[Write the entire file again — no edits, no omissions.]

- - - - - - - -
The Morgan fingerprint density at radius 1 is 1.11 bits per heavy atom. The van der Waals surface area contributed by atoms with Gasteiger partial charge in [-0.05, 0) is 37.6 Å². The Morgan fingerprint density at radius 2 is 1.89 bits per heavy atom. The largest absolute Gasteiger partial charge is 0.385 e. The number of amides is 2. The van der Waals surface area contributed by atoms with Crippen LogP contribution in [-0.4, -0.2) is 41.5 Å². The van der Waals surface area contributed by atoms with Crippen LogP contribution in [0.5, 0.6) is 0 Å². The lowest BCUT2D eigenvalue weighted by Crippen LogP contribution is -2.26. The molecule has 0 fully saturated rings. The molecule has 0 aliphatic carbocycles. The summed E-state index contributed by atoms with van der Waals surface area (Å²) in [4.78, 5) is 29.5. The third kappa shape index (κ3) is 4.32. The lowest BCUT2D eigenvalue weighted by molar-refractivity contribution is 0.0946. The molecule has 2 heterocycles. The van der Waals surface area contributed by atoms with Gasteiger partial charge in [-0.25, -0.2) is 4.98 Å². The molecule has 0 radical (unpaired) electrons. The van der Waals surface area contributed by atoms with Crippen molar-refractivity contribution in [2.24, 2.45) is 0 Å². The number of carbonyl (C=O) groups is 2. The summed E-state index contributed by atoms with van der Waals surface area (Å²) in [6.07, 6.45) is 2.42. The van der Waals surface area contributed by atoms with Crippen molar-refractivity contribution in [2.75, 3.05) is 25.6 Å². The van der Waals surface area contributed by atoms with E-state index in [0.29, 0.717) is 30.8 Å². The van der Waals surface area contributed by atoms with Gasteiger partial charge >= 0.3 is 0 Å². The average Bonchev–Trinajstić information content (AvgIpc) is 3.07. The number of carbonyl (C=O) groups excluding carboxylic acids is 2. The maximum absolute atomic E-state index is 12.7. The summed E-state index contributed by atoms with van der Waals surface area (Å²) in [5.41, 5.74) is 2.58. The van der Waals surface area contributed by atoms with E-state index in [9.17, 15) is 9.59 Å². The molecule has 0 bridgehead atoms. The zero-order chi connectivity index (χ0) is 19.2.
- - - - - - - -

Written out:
The Morgan fingerprint density at radius 1 is 1.11 bits per heavy atom. The van der Waals surface area contributed by atoms with Gasteiger partial charge in [-0.05, 0) is 37.6 Å². The Morgan fingerprint density at radius 2 is 1.89 bits per heavy atom. The largest absolute Gasteiger partial charge is 0.385 e. The number of amides is 2. The van der Waals surface area contributed by atoms with Crippen LogP contribution in [-0.4, -0.2) is 41.5 Å². The van der Waals surface area contributed by atoms with Crippen LogP contribution in [0.5, 0.6) is 0 Å². The lowest BCUT2D eigenvalue weighted by Crippen LogP contribution is -2.26. The molecule has 0 fully saturated rings. The molecule has 0 aliphatic carbocycles. The summed E-state index contributed by atoms with van der Waals surface area (Å²) in [4.78, 5) is 29.5. The third kappa shape index (κ3) is 4.32. The lowest BCUT2D eigenvalue weighted by molar-refractivity contribution is 0.0946. The molecule has 2 heterocycles. The van der Waals surface area contributed by atoms with Gasteiger partial charge in [-0.25, -0.2) is 4.98 Å². The molecule has 0 radical (unpaired) electrons. The van der Waals surface area contributed by atoms with Crippen molar-refractivity contribution in [2.24, 2.45) is 0 Å². The number of carbonyl (C=O) groups is 2. The summed E-state index contributed by atoms with van der Waals surface area (Å²) in [6.07, 6.45) is 2.42. The van der Waals surface area contributed by atoms with Crippen molar-refractivity contribution in [2.75, 3.05) is 25.6 Å². The van der Waals surface area contributed by atoms with E-state index in [0.29, 0.717) is 30.8 Å². The van der Waals surface area contributed by atoms with Gasteiger partial charge >= 0.3 is 0 Å². The average Bonchev–Trinajstić information content (AvgIpc) is 3.07. The number of carbonyl (C=O) groups excluding carboxylic acids is 2. The maximum absolute atomic E-state index is 12.7. The summed E-state index contributed by atoms with van der Waals surface area (Å²) in [5.41, 5.74) is 2.58. The van der Waals surface area contributed by atoms with E-state index in [9.17, 15) is 9.59 Å². The molecule has 0 bridgehead atoms. The zero-order chi connectivity index (χ0) is 19.2.